Florida law is not settled regarding noncompliance with conditions precedent to filing suit under an insurance policy, including whether a policyholder’s failure to submit a proof of loss bars the claim.

Under one theory, if a policyholder fails to submit the required proof of loss altogether and then files suit, the claim may be barred as a matter of law.

In Starling v. Allstate Floridian Insurance Company, the policyholder filed suit against the carrier after a claim was made for a house fire. The insured did not provide a proof of loss until after filing suit. The trial court granted summary judgment in favor of the carrier, and the Fifth District Court of Appeal affirmed. In Starling, the insured produced documents and even sat for an Examination Under Oath. During her examination, Ms. Starling explained that she did not submit a proof of loss because she did not have the information necessary to effectively value her claim. Despite the insured’s efforts, the court granted the insurer’s summary judgment.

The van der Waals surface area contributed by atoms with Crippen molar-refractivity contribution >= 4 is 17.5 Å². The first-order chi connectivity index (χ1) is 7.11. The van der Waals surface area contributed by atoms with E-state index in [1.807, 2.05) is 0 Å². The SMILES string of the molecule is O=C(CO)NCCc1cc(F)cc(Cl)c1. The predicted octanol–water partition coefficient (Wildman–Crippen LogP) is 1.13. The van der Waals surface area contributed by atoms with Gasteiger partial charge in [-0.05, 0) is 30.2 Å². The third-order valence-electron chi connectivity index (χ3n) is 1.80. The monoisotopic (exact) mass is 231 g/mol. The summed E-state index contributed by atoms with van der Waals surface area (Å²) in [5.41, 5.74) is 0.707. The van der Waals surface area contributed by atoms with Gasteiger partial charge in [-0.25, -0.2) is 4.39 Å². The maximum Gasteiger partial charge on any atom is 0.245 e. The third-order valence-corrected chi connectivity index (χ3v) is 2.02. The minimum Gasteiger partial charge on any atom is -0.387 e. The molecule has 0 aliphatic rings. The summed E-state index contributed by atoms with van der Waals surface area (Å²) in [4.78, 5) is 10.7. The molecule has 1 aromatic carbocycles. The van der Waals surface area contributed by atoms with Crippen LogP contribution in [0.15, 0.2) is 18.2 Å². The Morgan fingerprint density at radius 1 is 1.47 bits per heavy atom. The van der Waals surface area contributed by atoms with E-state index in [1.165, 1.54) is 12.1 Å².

Disagreeing with the majority opinion that the issue of compliance was is an issue of law, Judge Lawson cited the Fourth District Court of Appeal case, Haiman v. Federal Insurance Co., 798 So.2d 811 (Fla. 4th DCA 2001).

In Haiman v. Federal Insurance Company, the Fourth District Court of Appeal stated:

[A] total failure to comply with policy provisions made a prerequisite to suit under the policy may constitute a breach precluding recovery from the insurer as a matter of law. If, however, the insured cooperates to some degree or provides an explanation for its noncompliance, a fact question is presented for resolution by a jury.

Under the Fourth DCA’s approach, if a policyholder cooperates to “some degree or provides an explanation for its noncompliance,” the policyholder’s claim may not be barred as a matter of law for failure to submit a proof of loss.

As demonstrated, the law is different from jurisdiction to jurisdiction. To protect your interests under your policy, comply with all reasonable policy obligations, especially the proof of loss provision. If you have questions regarding a proof of loss, consult an insurance professional for help.